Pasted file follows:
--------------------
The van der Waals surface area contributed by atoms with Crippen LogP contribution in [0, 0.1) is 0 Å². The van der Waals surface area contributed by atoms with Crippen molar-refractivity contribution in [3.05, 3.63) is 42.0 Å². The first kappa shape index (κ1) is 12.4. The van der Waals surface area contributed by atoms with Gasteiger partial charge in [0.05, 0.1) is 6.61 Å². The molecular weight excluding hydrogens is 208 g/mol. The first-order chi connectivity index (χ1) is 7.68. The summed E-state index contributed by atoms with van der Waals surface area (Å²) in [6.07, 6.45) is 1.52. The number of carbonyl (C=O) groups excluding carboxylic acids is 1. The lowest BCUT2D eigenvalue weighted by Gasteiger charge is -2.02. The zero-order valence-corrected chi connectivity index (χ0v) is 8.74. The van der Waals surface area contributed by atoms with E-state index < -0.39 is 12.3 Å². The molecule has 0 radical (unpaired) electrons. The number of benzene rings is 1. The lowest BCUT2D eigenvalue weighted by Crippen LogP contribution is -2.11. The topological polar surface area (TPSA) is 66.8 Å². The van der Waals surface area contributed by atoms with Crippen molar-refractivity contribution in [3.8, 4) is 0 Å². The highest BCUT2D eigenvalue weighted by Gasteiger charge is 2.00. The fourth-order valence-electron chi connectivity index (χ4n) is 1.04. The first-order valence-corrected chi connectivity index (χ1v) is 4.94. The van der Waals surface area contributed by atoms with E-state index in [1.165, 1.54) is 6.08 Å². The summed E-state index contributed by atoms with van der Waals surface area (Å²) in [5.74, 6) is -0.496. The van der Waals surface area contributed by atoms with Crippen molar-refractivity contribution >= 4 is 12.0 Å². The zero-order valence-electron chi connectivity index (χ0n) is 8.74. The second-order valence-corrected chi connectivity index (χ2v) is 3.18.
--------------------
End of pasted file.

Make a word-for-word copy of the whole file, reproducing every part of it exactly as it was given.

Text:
The van der Waals surface area contributed by atoms with Crippen LogP contribution in [0, 0.1) is 0 Å². The van der Waals surface area contributed by atoms with Crippen molar-refractivity contribution in [3.05, 3.63) is 42.0 Å². The first kappa shape index (κ1) is 12.4. The van der Waals surface area contributed by atoms with Gasteiger partial charge in [0.05, 0.1) is 6.61 Å². The molecular weight excluding hydrogens is 208 g/mol. The first-order chi connectivity index (χ1) is 7.68. The summed E-state index contributed by atoms with van der Waals surface area (Å²) in [6.07, 6.45) is 1.52. The number of carbonyl (C=O) groups excluding carboxylic acids is 1. The lowest BCUT2D eigenvalue weighted by Gasteiger charge is -2.02. The zero-order valence-corrected chi connectivity index (χ0v) is 8.74. The van der Waals surface area contributed by atoms with E-state index < -0.39 is 12.3 Å². The molecule has 0 radical (unpaired) electrons. The number of benzene rings is 1. The lowest BCUT2D eigenvalue weighted by Crippen LogP contribution is -2.11. The topological polar surface area (TPSA) is 66.8 Å². The van der Waals surface area contributed by atoms with Crippen molar-refractivity contribution in [3.8, 4) is 0 Å². The highest BCUT2D eigenvalue weighted by Gasteiger charge is 2.00. The fourth-order valence-electron chi connectivity index (χ4n) is 1.04. The first-order valence-corrected chi connectivity index (χ1v) is 4.94. The van der Waals surface area contributed by atoms with E-state index in [1.165, 1.54) is 6.08 Å². The summed E-state index contributed by atoms with van der Waals surface area (Å²) in [5.74, 6) is -0.496. The van der Waals surface area contributed by atoms with Crippen molar-refractivity contribution >= 4 is 12.0 Å². The zero-order valence-electron chi connectivity index (χ0n) is 8.74. The second-order valence-corrected chi connectivity index (χ2v) is 3.18.